Friday, April 19, 2024

Eucharistic Revival Series: A Hidden Aspect of the Eucharist

Some time ago, I was introduced to the activity of geocaching. One of the Sisters with whom I lived was an avid geocacher and adventurer. What is it? “Geocaching is a type of global treasure hunt of people looking for caches, or hidden stashes of objects. Geocaching may also be described as a series of hide-and-seek games, where hiders provide online clues for seekers. Seekers use global positioning system (GPS) devices to find hidden caches.”1 In other words, to find something that is not obvious, an explorer needs to use a GPS (a device that points to a certain location) as well as some intelligence. Geocachers often leave clues as to where the hidden treasure actually lies.

When accompanying Sister on her excursions, I was amazed that so much of this was “hidden in plain sight.” It really made me ponder what other things are hidden in plain sight.

As I reflected on that thought, it came to me that the amazing gift of the Eucharist is truly “hidden” in mystery and Trinitarian life. In the book “7 Secrets of the Eucharist,” Vinny Flynn describes an aspect of the Eucharist that is a truly hidden reality.

To echo St. Theresa of Calcutta, “The Eucharist involves more than just receiving; it also involves satisfying the hunger of Christ.”2 Flynn goes on to explain that receiving Communion is not just a passive experience. Rather, when one “receives” Communion, one enters into communion. You might be thinking, “What does that mean?” Flynn explains: “In Communion I enter into the Lord, who is communicating himself to me. … When I receive Communion properly, I am not receiving something into me; I am actively involved in the process, fully present to the One who is present within me, uniting my whole being with Him, becoming ‘one flesh’ with Christ, and through Him entering into a uniquely personal encounter with the Father and the Holy Spirit as well.”3 In short, the Eucharist brings us into communion with the Trinity.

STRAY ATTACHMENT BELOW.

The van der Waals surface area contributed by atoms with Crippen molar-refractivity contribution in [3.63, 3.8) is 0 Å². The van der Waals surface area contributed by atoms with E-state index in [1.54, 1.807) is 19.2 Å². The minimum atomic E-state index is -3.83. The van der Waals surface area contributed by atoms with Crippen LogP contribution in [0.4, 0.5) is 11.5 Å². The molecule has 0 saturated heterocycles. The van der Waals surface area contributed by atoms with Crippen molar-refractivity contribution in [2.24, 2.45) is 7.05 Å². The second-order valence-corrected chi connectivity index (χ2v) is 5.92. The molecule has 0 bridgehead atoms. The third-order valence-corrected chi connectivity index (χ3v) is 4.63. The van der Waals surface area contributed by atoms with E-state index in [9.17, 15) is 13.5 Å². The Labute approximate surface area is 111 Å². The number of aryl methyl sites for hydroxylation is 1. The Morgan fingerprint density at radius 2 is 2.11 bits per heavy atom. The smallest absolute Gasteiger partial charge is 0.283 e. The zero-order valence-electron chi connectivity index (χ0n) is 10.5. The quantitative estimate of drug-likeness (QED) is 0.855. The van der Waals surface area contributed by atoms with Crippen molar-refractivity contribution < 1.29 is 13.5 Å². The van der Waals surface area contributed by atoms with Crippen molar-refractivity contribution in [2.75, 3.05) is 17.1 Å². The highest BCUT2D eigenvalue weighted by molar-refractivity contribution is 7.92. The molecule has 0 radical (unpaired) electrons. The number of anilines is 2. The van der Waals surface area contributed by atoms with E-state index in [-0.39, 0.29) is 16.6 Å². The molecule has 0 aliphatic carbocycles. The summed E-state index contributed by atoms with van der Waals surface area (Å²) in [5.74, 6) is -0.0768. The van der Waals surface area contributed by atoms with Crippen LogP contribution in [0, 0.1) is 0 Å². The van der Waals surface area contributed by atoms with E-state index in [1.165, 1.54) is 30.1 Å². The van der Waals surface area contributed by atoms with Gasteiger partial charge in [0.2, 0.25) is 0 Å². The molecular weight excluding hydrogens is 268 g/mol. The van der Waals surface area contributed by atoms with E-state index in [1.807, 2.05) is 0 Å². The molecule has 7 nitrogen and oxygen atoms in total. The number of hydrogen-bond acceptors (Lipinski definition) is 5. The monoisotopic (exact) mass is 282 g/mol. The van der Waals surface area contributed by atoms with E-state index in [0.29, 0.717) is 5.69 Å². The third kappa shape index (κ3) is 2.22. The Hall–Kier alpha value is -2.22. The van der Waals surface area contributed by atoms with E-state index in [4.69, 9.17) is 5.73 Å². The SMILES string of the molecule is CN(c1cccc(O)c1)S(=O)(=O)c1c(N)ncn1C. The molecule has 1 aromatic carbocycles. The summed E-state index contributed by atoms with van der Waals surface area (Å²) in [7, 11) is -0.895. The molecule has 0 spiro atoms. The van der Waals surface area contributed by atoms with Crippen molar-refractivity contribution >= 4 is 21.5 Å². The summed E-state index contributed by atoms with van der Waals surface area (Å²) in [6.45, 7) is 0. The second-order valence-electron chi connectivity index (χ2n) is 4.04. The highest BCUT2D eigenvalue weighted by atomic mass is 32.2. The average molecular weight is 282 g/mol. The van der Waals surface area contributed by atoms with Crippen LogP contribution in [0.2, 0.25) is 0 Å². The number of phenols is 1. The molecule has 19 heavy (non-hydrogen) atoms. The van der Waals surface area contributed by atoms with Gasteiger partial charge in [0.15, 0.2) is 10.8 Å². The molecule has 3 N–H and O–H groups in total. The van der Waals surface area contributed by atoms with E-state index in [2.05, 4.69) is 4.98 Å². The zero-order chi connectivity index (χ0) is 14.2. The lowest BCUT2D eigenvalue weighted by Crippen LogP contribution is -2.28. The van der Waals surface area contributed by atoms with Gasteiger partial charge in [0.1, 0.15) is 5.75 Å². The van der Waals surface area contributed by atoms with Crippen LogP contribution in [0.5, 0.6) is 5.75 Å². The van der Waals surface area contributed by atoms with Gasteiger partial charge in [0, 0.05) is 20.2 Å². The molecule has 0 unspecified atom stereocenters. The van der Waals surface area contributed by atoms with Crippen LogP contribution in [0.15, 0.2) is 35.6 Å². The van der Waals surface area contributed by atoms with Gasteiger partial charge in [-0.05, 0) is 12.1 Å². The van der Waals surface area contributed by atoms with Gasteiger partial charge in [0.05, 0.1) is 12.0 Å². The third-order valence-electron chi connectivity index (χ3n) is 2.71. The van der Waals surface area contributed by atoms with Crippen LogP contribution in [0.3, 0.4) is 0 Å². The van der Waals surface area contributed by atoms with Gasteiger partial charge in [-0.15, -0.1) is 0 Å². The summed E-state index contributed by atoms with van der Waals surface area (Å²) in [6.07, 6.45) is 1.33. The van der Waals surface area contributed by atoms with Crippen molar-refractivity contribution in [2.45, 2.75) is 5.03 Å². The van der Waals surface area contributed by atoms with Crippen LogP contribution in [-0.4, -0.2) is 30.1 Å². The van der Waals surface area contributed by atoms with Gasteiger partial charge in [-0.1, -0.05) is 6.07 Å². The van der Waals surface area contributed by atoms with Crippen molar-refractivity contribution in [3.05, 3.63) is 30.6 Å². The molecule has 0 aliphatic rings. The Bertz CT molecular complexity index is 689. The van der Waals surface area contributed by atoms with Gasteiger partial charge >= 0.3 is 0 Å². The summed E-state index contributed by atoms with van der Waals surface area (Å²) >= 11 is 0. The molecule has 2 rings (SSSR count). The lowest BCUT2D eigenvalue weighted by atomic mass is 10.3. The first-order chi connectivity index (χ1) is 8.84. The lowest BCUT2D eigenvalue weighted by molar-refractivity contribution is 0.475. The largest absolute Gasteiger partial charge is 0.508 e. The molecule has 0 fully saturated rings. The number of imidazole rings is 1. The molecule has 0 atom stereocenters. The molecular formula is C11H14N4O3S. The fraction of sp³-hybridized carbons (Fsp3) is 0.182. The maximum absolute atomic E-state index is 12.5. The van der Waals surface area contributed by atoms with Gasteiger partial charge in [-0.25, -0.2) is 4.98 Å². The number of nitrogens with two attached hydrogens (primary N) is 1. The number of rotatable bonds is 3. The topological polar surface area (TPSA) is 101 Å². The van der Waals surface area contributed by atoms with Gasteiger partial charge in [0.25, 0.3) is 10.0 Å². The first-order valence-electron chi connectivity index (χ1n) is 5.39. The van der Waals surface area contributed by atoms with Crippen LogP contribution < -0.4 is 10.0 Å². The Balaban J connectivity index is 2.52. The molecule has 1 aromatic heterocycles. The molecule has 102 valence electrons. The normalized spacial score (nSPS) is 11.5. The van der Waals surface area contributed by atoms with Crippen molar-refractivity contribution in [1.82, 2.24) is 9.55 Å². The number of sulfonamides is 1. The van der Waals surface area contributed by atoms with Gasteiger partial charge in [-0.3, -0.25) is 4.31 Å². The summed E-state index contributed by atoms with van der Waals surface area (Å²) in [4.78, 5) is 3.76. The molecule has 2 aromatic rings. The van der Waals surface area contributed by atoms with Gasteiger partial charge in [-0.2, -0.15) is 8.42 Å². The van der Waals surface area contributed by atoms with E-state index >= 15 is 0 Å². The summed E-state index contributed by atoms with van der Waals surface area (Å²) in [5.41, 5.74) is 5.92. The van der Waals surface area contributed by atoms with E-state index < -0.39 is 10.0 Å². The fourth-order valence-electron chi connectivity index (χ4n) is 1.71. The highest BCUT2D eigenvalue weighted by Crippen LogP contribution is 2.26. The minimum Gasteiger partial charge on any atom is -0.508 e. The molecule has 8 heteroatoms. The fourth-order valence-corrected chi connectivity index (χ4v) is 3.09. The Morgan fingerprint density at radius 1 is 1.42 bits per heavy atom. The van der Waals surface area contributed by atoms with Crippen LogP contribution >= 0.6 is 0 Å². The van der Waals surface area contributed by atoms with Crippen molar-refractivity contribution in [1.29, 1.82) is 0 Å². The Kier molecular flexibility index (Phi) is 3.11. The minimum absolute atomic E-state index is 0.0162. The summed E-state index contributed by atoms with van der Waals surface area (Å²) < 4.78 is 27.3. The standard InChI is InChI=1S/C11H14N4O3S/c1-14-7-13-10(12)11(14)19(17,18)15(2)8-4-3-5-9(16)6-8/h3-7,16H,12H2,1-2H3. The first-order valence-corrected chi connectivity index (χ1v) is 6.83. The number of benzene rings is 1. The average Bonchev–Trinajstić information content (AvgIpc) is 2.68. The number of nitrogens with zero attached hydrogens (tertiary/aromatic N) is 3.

How do we prepare to enter into this communion? Flynn describes five ways: 1) We must examine our consciences; 2) If we are conscious of grave sin, we must go to Confession before we receive Communion; 3) We should reflect on our unworthiness and ask confidently for God’s healing (‘Lord, I am not worthy, but only say the word and I shall be healed’); 4) We should observe the fast required by the Church; 5) We should ensure that our ‘bodily demeanor,’ including our gesture and our clothing, ‘convey the respect, solemnity, and joy of this moment when Christ becomes our guest.’ (CCC 1385-1387)4

In this three-year renewal that focuses on the Eucharist, it is my prayer that you come to understand and experience the beauty, glory, and grace that is hidden in our plain sight!

 

1https://education.nationalgeographic.org/resource/geocaching

2Flynn, Vinny. 7 Secrets of the Eucharist. MercySong, Inc., 2006. Pg. 61.

3Ibid, pg. 64

4Ibid, pg. 66

By Sister Geralyn Schmidt, SCC, Special to The Witness

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